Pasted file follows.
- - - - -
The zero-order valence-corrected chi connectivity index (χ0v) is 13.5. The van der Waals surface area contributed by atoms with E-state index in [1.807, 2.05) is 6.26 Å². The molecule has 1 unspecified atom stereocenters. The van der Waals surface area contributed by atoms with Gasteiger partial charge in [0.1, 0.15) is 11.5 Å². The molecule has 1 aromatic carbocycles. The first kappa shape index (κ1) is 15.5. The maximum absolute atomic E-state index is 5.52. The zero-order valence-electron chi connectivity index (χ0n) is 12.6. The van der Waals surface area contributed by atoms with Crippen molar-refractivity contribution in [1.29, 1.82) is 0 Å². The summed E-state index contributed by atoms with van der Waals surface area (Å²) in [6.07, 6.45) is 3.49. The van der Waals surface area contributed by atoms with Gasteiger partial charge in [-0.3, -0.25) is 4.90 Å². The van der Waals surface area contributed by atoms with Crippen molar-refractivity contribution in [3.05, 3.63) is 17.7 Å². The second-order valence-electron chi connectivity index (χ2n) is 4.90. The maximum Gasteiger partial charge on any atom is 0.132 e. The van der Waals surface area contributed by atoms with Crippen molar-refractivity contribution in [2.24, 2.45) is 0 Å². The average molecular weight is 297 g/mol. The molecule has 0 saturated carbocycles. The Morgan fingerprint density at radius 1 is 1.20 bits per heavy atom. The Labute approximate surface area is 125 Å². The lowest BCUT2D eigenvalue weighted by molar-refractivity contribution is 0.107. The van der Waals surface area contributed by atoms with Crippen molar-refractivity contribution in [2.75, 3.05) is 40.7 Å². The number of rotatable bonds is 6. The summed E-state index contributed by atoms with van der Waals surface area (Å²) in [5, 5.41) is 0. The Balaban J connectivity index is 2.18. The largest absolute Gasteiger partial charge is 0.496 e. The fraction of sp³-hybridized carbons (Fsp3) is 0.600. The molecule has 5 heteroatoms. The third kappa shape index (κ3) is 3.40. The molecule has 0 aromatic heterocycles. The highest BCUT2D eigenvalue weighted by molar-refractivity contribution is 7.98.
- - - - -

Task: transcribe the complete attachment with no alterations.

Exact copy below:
The zero-order valence-corrected chi connectivity index (χ0v) is 13.5. The van der Waals surface area contributed by atoms with E-state index in [1.807, 2.05) is 6.26 Å². The molecule has 1 unspecified atom stereocenters. The van der Waals surface area contributed by atoms with Gasteiger partial charge in [0.1, 0.15) is 11.5 Å². The molecule has 1 aromatic carbocycles. The first kappa shape index (κ1) is 15.5. The maximum absolute atomic E-state index is 5.52. The zero-order valence-electron chi connectivity index (χ0n) is 12.6. The van der Waals surface area contributed by atoms with Crippen molar-refractivity contribution in [1.29, 1.82) is 0 Å². The summed E-state index contributed by atoms with van der Waals surface area (Å²) in [6.07, 6.45) is 3.49. The van der Waals surface area contributed by atoms with Gasteiger partial charge in [-0.3, -0.25) is 4.90 Å². The van der Waals surface area contributed by atoms with Crippen molar-refractivity contribution in [3.05, 3.63) is 17.7 Å². The second-order valence-electron chi connectivity index (χ2n) is 4.90. The maximum Gasteiger partial charge on any atom is 0.132 e. The van der Waals surface area contributed by atoms with Crippen molar-refractivity contribution in [2.24, 2.45) is 0 Å². The average molecular weight is 297 g/mol. The molecule has 0 saturated carbocycles. The Morgan fingerprint density at radius 1 is 1.20 bits per heavy atom. The Labute approximate surface area is 125 Å². The lowest BCUT2D eigenvalue weighted by molar-refractivity contribution is 0.107. The van der Waals surface area contributed by atoms with Crippen molar-refractivity contribution in [2.75, 3.05) is 40.7 Å². The number of rotatable bonds is 6. The summed E-state index contributed by atoms with van der Waals surface area (Å²) in [5, 5.41) is 0. The Balaban J connectivity index is 2.18. The largest absolute Gasteiger partial charge is 0.496 e. The fraction of sp³-hybridized carbons (Fsp3) is 0.600. The molecule has 5 heteroatoms. The third kappa shape index (κ3) is 3.40. The molecule has 0 aromatic heterocycles. The highest BCUT2D eigenvalue weighted by molar-refractivity contribution is 7.98.